U.C. Davis and the Children’s Miracle Network recognize the importance of making hospital stays a little less scary for patients and their families. Events like today’s are an important part of creating a positive environment and providing a break from the anxiety that serious illness creates. The staff at the U.C. Davis Children’s Hospital are so committed to the children in their care that ten nurses came in on their day off just to make sure there was enough support to get all the kids downstairs to see the race cars and drivers!

Andrew, Evan, Sophia, William, Ethan, and Adam

We are blessed that Emily is being treated at an excellent hospital with such a caring and compassionate team of providers. We also praise God today to have answers concerning Emily’s fevers and finally have a way to help bring her relief. In addition to not having to be admitted, we were thrilled to find out that Emily’s ANC has risen to 100 and her white blood cell counts have improved! We still don’t know what next week will bring but tonight the Love family gets to relax after an exciting and blessed day!

Signing a stockcar helmet

A bumpy road

Life with a sick little girl is never dull and rarely relaxing. The past week and a half has had some fun adventures for the Love family but also a lot of worry and has required a great deal of flexibility.

After a major reaction to her PEG-asparaginase, Emily’s doctors began a round of a new form of Asparaginase, called Erwinia. Unlike most of Emily’s chemotherapy drugs that are delivered by IV, the Erwinia is injected by a series of six shots over two weeks. She received her first shot on June 8th, and after she showed no allergic reaction, Emily and her family were able to enjoy a sun-filled weekend at the ocean in Monterey. They enjoyed waves and sand and a family bike ride along the shore. A much needed break for the entire Love clan!

Christina was hoping for another brief break from daily hospital trips the following Thursday but her hopes were dashed when the nurses called in the morning to report that Emily needed to come in for blood and platelet transfusions. It is hard on the entire family when Emily has daily trips to the hospital. It means less rest and less family time for everyone. But the burden is eased by the support of family and friends who regularly watch the older children and are available even last minute to step in and help.

The lack of an initial reaction to the Erwinia hinted that Emily’s allergy was to an E-coli carrier in the PEG-asparaginase rather than to the entire line of Asparaginase drugs. However, after her fourth injection on Friday morning, she developed a local skin reaction which was quickly treated with Benadryl. This reaction, though slight, is likely a precursor to a more severe reaction and so Emily will not receive the additional two doses of Erwinia for which she was scheduled and is now considered allergic to all forms of Asparaginase.

Though Emily showed no further signs of a reaction, she was clearly in pain throughout the weekend. Nausea continued to plague Emily and she was fussy and unhappy all through Father’s Day. Christina slept little through the past weekend, waking several nights to find Emily warm with fevers. None were high enough on their own to warrant a trip to the hospital and the fevers were usually gone by mid-morning but they added to a mother’s growing unease.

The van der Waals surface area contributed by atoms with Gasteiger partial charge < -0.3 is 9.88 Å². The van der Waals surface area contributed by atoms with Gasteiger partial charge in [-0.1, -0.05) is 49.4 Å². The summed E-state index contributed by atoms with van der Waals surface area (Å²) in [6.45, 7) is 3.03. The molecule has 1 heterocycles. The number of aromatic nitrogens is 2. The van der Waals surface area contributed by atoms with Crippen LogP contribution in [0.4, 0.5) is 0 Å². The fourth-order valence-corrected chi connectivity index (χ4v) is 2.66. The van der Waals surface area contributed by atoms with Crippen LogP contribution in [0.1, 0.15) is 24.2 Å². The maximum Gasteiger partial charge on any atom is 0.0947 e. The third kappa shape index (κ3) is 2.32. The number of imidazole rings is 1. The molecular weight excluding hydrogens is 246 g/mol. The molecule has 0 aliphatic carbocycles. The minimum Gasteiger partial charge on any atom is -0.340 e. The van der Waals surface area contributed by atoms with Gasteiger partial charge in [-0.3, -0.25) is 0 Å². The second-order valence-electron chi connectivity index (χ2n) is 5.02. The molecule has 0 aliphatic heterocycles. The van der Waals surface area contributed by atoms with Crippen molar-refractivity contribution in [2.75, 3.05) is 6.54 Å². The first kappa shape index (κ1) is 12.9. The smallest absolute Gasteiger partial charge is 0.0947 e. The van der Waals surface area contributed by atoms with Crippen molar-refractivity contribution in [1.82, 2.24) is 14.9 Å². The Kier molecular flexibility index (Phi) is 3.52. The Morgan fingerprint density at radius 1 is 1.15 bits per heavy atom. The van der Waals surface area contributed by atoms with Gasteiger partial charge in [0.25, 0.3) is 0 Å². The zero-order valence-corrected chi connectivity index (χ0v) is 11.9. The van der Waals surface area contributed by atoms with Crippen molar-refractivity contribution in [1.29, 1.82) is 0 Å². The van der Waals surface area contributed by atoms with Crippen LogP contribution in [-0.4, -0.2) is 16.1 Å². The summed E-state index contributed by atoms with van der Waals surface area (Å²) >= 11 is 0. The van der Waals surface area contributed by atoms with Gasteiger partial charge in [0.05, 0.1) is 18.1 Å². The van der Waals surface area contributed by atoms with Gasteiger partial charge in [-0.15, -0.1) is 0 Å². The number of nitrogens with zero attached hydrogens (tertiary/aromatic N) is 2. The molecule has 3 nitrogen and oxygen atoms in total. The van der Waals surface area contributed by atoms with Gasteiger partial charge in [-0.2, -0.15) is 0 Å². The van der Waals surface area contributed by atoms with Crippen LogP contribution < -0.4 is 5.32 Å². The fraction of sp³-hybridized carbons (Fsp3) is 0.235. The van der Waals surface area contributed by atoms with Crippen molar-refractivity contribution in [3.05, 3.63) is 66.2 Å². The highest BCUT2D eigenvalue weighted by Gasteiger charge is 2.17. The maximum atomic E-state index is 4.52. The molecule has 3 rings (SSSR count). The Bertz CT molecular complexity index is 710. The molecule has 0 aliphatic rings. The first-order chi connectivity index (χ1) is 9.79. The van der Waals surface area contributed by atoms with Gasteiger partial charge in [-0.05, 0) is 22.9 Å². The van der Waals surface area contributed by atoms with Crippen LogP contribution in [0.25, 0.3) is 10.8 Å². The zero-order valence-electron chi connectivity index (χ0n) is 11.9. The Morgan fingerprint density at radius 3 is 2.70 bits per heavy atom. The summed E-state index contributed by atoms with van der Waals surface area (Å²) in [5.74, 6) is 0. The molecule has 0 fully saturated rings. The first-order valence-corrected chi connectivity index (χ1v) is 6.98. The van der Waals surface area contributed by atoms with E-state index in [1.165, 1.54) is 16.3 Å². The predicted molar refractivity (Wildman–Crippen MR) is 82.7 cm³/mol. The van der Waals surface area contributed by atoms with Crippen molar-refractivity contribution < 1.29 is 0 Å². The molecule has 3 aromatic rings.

Dr. Ducore took note of all these symptoms during Emily’s medical appointment Monday morning but didn’t see the need for hospitalization. He said that much of her discomfort is part and parcel of receiving chemotherapy. Nonetheless, with her platelets at 30 and her ANC at zero, it is clear that Emily is not strong enough right now to move to the next phase of her treatment. With hopes to resume treatment next week, Christina and Emily returned home Monday morning looking forward at last to a few precious days away from the hospital.

At the Infusion Room

It is difficult to hear Emily fuss and repeatedly say “ow”. We all know that she is uncomfortable, even in pain. Her body is covered in bruises and she rarely eats any solid food. She has periods of high spirits in which we all get to laugh and play but in the back of all our minds, we know Emily is a very sick girl who is fighting so very hard to get healthy.

This effects no one more than Emily’s immediate family. Her siblings, who may not fully understand what is going on, definitely know that Emily is struggling. When Emily and Christina had to go to the hospital at the last minute this past Thursday, Adam taped shut the front door and made a sign indicating the hospital was in the back bedroom – his own quiet way of saying he is tired of his momma and sister having to go away so often.

Christina and Jason also struggle. Both wanting to be able to make their daughter feel better; to be able to hold her, comfort her, do whatever they need to do to fix what is wrong with her. But this is not something they can fix, not something that they can make go away. It takes a lot of courage and an enormous amount of faith to trust the Doctors to make the best decisions for Emily and ultimately to remember, every day, that Emily is wrapped in God’s loving arms.

None of us can understand why Emily has Leukemia. Why a child with so much life and spirit is struggling and suffering. But it is clear that God continues to watch over Emily and her family. He has surrounded them with family, friends, and strangers who provide meals and childcare; donate blood and platelets; offer financial support or the gift of a weekend away or a night out; who constantly are praying and lifting the family up to God; who give hugs just when they are needed most.